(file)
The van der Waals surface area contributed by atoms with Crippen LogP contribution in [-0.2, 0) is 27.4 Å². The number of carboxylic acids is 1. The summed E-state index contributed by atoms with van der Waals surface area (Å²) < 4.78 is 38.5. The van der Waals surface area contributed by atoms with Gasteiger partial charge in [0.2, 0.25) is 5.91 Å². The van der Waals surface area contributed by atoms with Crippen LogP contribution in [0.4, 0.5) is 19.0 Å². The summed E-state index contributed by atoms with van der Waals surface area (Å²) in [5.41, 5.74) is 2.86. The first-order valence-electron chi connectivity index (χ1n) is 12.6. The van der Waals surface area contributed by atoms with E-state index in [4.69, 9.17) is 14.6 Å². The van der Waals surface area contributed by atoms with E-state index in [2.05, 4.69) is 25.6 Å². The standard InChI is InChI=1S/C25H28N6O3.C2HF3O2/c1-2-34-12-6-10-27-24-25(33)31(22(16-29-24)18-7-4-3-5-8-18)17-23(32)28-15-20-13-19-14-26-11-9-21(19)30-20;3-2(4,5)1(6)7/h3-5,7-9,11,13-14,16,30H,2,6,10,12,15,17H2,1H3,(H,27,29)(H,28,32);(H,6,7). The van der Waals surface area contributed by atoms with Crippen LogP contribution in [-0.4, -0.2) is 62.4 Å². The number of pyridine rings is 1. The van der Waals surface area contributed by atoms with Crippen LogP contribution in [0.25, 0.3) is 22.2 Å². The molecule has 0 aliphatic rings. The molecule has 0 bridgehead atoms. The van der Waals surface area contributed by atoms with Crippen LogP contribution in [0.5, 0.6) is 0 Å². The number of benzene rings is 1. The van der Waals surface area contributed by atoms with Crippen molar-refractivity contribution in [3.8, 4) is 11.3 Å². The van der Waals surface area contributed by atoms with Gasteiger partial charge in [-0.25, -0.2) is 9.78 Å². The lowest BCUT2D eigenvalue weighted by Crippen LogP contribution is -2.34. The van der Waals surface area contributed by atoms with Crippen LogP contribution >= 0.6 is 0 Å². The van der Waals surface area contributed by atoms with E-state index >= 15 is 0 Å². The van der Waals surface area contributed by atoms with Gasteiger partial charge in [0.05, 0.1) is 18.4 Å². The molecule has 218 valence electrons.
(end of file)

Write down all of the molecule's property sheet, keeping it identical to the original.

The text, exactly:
The van der Waals surface area contributed by atoms with Crippen LogP contribution in [-0.2, 0) is 27.4 Å². The number of carboxylic acids is 1. The summed E-state index contributed by atoms with van der Waals surface area (Å²) < 4.78 is 38.5. The van der Waals surface area contributed by atoms with Gasteiger partial charge in [0.2, 0.25) is 5.91 Å². The van der Waals surface area contributed by atoms with Crippen LogP contribution in [0.4, 0.5) is 19.0 Å². The summed E-state index contributed by atoms with van der Waals surface area (Å²) in [5.41, 5.74) is 2.86. The first-order valence-electron chi connectivity index (χ1n) is 12.6. The van der Waals surface area contributed by atoms with E-state index in [4.69, 9.17) is 14.6 Å². The van der Waals surface area contributed by atoms with E-state index in [2.05, 4.69) is 25.6 Å². The standard InChI is InChI=1S/C25H28N6O3.C2HF3O2/c1-2-34-12-6-10-27-24-25(33)31(22(16-29-24)18-7-4-3-5-8-18)17-23(32)28-15-20-13-19-14-26-11-9-21(19)30-20;3-2(4,5)1(6)7/h3-5,7-9,11,13-14,16,30H,2,6,10,12,15,17H2,1H3,(H,27,29)(H,28,32);(H,6,7). The van der Waals surface area contributed by atoms with Crippen LogP contribution in [-0.4, -0.2) is 62.4 Å². The number of pyridine rings is 1. The van der Waals surface area contributed by atoms with Crippen LogP contribution in [0.25, 0.3) is 22.2 Å². The molecule has 0 aliphatic rings. The molecule has 0 bridgehead atoms. The van der Waals surface area contributed by atoms with Crippen LogP contribution in [0.5, 0.6) is 0 Å². The number of benzene rings is 1. The van der Waals surface area contributed by atoms with Crippen molar-refractivity contribution in [3.8, 4) is 11.3 Å². The van der Waals surface area contributed by atoms with Gasteiger partial charge in [-0.25, -0.2) is 9.78 Å². The lowest BCUT2D eigenvalue weighted by Crippen LogP contribution is -2.34. The van der Waals surface area contributed by atoms with Crippen LogP contribution >= 0.6 is 0 Å². The van der Waals surface area contributed by atoms with E-state index >= 15 is 0 Å². The van der Waals surface area contributed by atoms with Gasteiger partial charge in [0.05, 0.1) is 18.4 Å². The molecule has 218 valence electrons.